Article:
In an overhead squat, your goal is to get low while maintaining the bar directly above your head. If you have to make sure your client can perform the Snatch well, then the overhead squat will be a vital component of chunking (the system of coaching, where you break a motion down into parts and call them exercises). The carryover can be seen in the movement known as the Snatch.

Olympic Lifting Snatch

The overhead squat is a chunked movement to improve the snatch

As a Performance Specialist, you will know that the FASTER system for improving this – CSS – could eventually lead you to the foot. CSS is the system of –

Coaching

– Trying to upskill the person by making them aware of their movement. Using visual feedback with an app like KinesioCapture could be the key way of educating a client on the movement you want.

Sequencing

– Using the HMAC – or your own system of answering the key 15 questions about the bones, joints and muscles – to identify missing motions causing a movement that does not appear skilful.

Structure

– Strength, Power, Range of Motion, Joint Shape, Joint Angle, Previous Injury….

Many people miss sequencing and focus only on coaching, and then structure. However, in order to identify the structure to work on, or look at, you may well need to look beyond, as it is likely to be hidden in the sequencing. This means that the foot and ankle is the place that could hide a problem, as the lack of movement at that joint will require motions elsewhere in the joints to take up the motion. Due to the levers in the foot, in comparison to the levers at the joints above the foot, (the foot having short levers that move a small degree for the many degrees of hip and knee motion in the same movement), often a joint further up in the chain will move a lot or in a different plane to make sure that the skill can be performed.

If a joint has a small amount of motion available then it is very difficult to see when it is missing motion. If a joint has a large range then it is easier to see a change in how it moves. If a joint with small motion loses 1 degree of its 2 degrees of available motion, then the result could be that the  joint above picks up or loses up to 50% of its movement too. 50% of 150 degrees is significantly easier to see, than 1 degree. To compound this, when you add in a skill, then you are asking the client to still hit the distance of the movement, so some joints or planes will pick up motion, some will lock down and the problem will be hidden in a joint that does not have much motion in the first place!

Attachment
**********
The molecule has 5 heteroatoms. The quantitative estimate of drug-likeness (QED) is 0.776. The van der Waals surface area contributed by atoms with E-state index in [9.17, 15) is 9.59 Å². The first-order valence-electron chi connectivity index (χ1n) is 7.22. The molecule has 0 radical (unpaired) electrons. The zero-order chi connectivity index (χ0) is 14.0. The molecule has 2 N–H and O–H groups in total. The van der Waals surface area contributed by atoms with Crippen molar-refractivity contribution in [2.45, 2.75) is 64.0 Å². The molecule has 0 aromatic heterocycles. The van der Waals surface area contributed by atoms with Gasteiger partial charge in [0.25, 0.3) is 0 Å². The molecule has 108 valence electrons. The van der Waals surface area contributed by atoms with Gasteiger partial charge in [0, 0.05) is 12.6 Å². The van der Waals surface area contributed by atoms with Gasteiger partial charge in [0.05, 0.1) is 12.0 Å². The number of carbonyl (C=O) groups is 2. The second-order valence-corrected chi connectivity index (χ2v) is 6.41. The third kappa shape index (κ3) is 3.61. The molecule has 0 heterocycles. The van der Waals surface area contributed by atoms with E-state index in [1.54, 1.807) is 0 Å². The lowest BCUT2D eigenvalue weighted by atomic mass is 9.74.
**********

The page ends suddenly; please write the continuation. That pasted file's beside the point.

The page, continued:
This leads us to the foot and ankle, and the five things that could be costing you the range, or the form in the deep overhead squat, with straight arms above head.

1 – Forefoot Equinus –

A plantarflexed midfoot, that reduces the amount of dorsiflexion you can get into. This would be a positional problem, and then may be able to show you a full range of dorsiflexion to plantarflexion range of motion on a bench, but they will not be able to make the position of dorsiflexion required. Often missed by people who check ankle dorsiflexion on a table.

2 – Rearfoot Compensated Varus –

This means that the calcaneus is misshapen and so when your foot is on the floor, to get the heel down, then the full or part of the motion of eversion is taken up. This can mean that the forefoot is also into its range of inversion. Essentially the foot is pre-loaded by position and so when you start to squat low, the foot needs to take up space to allow dorsiflexion. If one side has already gone some way in to the movement, then that side will not show a full range of motion and so a compensation of more motion in the chain would be the result in the end range of the squat.

3 – Plantarflexed First Ray (fixed or semi-rigid) –

Here the side with this issue would be showing a lack of dorsiflexion, as the subtalar joint and the midtarsal joint will not be able to access the space at the arch due to the position and rigidity on the 1st Ray preventing the motions.

Often these movements are structural, but due to regular movement with this lack of motion, the client will learn to avoid certain motions which may have a knock-on effect of the client tightening up into these compensations.

Here is a video of the squat for Olympic Lifting…

If you want to really see the detail of movement, then you need to do one of our Specialist courses, either in Functional Performance or Functional Therapy. For the very best price to do these courses, then you need to contact

Jake on 08455 191615

in the UK, or

John 303 249 7288

and ask about which course would best meet your needs and how you can best to acquire this Specialism.